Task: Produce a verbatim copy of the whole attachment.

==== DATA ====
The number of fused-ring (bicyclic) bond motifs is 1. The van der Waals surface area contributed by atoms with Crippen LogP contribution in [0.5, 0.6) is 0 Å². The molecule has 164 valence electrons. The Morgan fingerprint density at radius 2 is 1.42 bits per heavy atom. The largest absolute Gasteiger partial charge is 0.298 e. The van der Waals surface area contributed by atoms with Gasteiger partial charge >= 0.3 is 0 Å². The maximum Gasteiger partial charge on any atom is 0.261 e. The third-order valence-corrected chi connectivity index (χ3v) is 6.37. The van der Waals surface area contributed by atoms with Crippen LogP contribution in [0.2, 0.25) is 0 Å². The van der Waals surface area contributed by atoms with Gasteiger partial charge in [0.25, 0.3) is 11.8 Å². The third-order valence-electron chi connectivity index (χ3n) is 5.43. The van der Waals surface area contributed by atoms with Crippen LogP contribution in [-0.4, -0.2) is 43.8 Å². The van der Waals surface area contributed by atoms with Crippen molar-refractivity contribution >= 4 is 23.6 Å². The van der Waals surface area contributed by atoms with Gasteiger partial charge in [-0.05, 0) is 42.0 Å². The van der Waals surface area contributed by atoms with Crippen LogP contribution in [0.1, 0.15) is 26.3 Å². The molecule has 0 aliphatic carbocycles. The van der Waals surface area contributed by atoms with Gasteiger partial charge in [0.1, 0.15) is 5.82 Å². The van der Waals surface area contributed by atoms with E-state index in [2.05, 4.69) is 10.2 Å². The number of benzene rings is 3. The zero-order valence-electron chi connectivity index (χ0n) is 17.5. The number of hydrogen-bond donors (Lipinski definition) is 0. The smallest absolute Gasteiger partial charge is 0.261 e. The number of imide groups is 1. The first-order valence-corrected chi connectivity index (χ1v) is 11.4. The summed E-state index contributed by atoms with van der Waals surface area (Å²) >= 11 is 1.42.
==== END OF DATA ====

The number of fused-ring (bicyclic) bond motifs is 1. The van der Waals surface area contributed by atoms with Crippen LogP contribution in [0.5, 0.6) is 0 Å². The molecule has 164 valence electrons. The Morgan fingerprint density at radius 2 is 1.42 bits per heavy atom. The largest absolute Gasteiger partial charge is 0.298 e. The van der Waals surface area contributed by atoms with Gasteiger partial charge >= 0.3 is 0 Å². The maximum Gasteiger partial charge on any atom is 0.261 e. The third-order valence-corrected chi connectivity index (χ3v) is 6.37. The van der Waals surface area contributed by atoms with Crippen LogP contribution in [0.2, 0.25) is 0 Å². The van der Waals surface area contributed by atoms with Gasteiger partial charge in [0.25, 0.3) is 11.8 Å². The third-order valence-electron chi connectivity index (χ3n) is 5.43. The van der Waals surface area contributed by atoms with Crippen LogP contribution in [-0.4, -0.2) is 43.8 Å². The van der Waals surface area contributed by atoms with Crippen molar-refractivity contribution >= 4 is 23.6 Å². The van der Waals surface area contributed by atoms with Gasteiger partial charge in [-0.05, 0) is 42.0 Å². The van der Waals surface area contributed by atoms with Crippen LogP contribution in [0.1, 0.15) is 26.3 Å². The molecule has 0 aliphatic carbocycles. The van der Waals surface area contributed by atoms with Gasteiger partial charge in [0.1, 0.15) is 5.82 Å². The van der Waals surface area contributed by atoms with E-state index in [2.05, 4.69) is 10.2 Å². The number of benzene rings is 3. The zero-order valence-electron chi connectivity index (χ0n) is 17.5. The number of hydrogen-bond donors (Lipinski definition) is 0. The smallest absolute Gasteiger partial charge is 0.261 e. The number of imide groups is 1. The first-order valence-corrected chi connectivity index (χ1v) is 11.4. The summed E-state index contributed by atoms with van der Waals surface area (Å²) >= 11 is 1.42.